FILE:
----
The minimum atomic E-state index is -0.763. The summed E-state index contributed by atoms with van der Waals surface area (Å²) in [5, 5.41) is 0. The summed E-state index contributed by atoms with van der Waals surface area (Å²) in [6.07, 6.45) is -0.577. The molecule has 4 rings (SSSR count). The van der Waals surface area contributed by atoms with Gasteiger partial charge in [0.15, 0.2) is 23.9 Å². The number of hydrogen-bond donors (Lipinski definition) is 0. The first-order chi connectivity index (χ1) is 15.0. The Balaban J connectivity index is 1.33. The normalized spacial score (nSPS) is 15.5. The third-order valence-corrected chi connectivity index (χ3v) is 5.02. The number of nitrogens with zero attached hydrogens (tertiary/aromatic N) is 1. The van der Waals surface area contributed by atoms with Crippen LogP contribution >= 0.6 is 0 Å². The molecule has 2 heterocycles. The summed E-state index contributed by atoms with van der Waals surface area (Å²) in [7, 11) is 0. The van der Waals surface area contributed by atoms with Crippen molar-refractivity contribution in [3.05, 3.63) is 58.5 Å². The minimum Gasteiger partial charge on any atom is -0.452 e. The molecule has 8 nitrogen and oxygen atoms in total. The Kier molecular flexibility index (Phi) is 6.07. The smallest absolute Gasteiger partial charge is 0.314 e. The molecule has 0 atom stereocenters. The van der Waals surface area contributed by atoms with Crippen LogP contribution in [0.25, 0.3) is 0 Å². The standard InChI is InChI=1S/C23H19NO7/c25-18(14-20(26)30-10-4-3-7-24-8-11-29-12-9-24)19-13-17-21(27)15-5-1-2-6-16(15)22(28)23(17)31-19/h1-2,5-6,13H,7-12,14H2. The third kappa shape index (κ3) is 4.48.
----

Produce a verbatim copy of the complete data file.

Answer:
The minimum atomic E-state index is -0.763. The summed E-state index contributed by atoms with van der Waals surface area (Å²) in [5, 5.41) is 0. The summed E-state index contributed by atoms with van der Waals surface area (Å²) in [6.07, 6.45) is -0.577. The molecule has 4 rings (SSSR count). The van der Waals surface area contributed by atoms with Gasteiger partial charge in [0.15, 0.2) is 23.9 Å². The number of hydrogen-bond donors (Lipinski definition) is 0. The first-order chi connectivity index (χ1) is 15.0. The Balaban J connectivity index is 1.33. The normalized spacial score (nSPS) is 15.5. The third-order valence-corrected chi connectivity index (χ3v) is 5.02. The number of nitrogens with zero attached hydrogens (tertiary/aromatic N) is 1. The van der Waals surface area contributed by atoms with Crippen LogP contribution >= 0.6 is 0 Å². The molecule has 2 heterocycles. The summed E-state index contributed by atoms with van der Waals surface area (Å²) in [7, 11) is 0. The van der Waals surface area contributed by atoms with Crippen molar-refractivity contribution in [3.05, 3.63) is 58.5 Å². The minimum Gasteiger partial charge on any atom is -0.452 e. The molecule has 8 nitrogen and oxygen atoms in total. The Kier molecular flexibility index (Phi) is 6.07. The smallest absolute Gasteiger partial charge is 0.314 e. The molecule has 0 atom stereocenters. The van der Waals surface area contributed by atoms with Crippen LogP contribution in [0.25, 0.3) is 0 Å². The standard InChI is InChI=1S/C23H19NO7/c25-18(14-20(26)30-10-4-3-7-24-8-11-29-12-9-24)19-13-17-21(27)15-5-1-2-6-16(15)22(28)23(17)31-19/h1-2,5-6,13H,7-12,14H2. The third kappa shape index (κ3) is 4.48.